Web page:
China promised an open Olympics for the media, and to promote human rights and democracy, in its bid for the Games. To see if it was true to its word, BBC Panorama reporter John Sweeney spent five weeks criss-crossing the country, following the torch relay.
Fang Zheng is the kind of person who sums up the Olympic ideal. He lost his legs in what was, officially, a "traffic accident" and subsequently won golds in an all-China competition.
But when the torch came through his home town of Hefei, he was not there.
Fang's story tells you something about just how open modern China is.
"It wasn't a traffic accident," he told me. "The truth is that on June 4th 1989 when I was withdrawing from Tiananmen Square, I was chased from behind by a tank and both of my legs were crushed."
The 1989 Tiananmen Square massacre is still officially taboo in China. Hundreds died - nobody knows how many - but effective censorship means that millions of Chinese know nothing about it.
Fang, 41, continued: "When the tank crushed me, I was still conscious and I could see the white bones of my legs."
At this Yang Meng, our official "co-ordinator" - foreign journalists based in Beijing do not usually have a minder, but because we were following the torch we did - interrupted the filming, saying "this is a sensitive issue" and asking if we could skip the subject of how exactly Fang came by his injuries.
Fang says he was disqualified from ever competing for the Olympics because he lost his legs at Tiananmen Square.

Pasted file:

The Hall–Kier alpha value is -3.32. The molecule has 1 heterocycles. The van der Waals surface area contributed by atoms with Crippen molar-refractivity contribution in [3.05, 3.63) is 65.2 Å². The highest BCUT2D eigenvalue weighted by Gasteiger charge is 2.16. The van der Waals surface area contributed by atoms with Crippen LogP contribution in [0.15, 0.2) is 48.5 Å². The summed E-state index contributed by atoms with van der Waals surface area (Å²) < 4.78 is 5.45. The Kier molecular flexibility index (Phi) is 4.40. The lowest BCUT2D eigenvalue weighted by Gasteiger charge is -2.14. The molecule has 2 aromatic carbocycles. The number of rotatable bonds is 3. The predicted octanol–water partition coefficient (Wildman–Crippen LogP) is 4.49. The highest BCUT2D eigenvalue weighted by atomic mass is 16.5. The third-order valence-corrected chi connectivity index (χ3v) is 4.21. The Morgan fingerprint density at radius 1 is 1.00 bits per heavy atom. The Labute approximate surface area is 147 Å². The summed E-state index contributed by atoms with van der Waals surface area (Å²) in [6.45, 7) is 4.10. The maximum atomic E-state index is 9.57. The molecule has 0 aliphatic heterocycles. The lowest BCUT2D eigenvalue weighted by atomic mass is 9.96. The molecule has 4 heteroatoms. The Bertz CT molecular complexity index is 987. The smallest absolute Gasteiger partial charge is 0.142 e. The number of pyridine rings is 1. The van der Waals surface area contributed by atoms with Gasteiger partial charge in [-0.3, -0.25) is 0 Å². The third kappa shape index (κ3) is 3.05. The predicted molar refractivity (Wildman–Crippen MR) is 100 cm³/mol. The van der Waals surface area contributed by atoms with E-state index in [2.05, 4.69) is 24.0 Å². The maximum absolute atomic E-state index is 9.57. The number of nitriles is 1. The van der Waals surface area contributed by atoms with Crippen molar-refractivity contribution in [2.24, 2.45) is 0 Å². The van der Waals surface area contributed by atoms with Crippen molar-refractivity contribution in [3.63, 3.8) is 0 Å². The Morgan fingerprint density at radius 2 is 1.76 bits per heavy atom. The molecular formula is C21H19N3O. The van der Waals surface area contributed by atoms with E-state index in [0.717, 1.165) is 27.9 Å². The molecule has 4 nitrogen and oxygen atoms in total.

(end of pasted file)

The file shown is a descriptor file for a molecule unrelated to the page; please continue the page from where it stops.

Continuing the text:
When challenged about human rights, the Chinese Communist Party says it has taken 300 million people out of poverty - the most basic right of all.
Evidence of China's amazing economic boom is all around you in the big cities like Beijing, Guangzhou (Canton) and Shanghai.
And in rural China, people who can remember starving as recently as the mid-1970s now go well-fed.
China is changing, but still there are no free, national votes, the internet is censored and, according to Amnesty International, the number of journalists and dissidents in jail in the run-up to the Olympics is rising.
We did hear a former, provincial Communist Party leader in Shaanxi openly question the centre over compensating local farmers for his area's environmental clean-up - something that would never have happened under Chairman Mao.
And there have been steps towards basic, village democracy in rural areas.
But there are limits. In Tai Shi, a village on the edge of Guangzhou, people tried to vote out their local party boss, Chen Jingshen, in 2005, after accusing him of corruptly stealing their land.
The outcry led to massive social protests followed by a brutal police crackdown on villagers and activists who had supported them.
Three years on, we went to Tai Shi to see how much progress towards grass roots democracy had taken place.
An official said we could not interview Mr Chen, checked my passport and, when we told him we planned to talk to the villagers, said: "No, no, no."
We left and were followed by two unmarked cars with blacked-out windows. We did a U-turn and passed the two cars in the other direction.
They also did U-turns. We did another U-turn. So did they. I knocked on the window of one of the cars: "Why are we being followed? Is this an attempt to intimidate me?"
pledge 信物,證明[C][(+of)] 保證,誓言[C][+to-v][+that]
Tiananmen Square 天安門廣場
Chinese Communist Party 中國共產黨
economic boom 經濟起飛
Amnesty International 國際特赦組織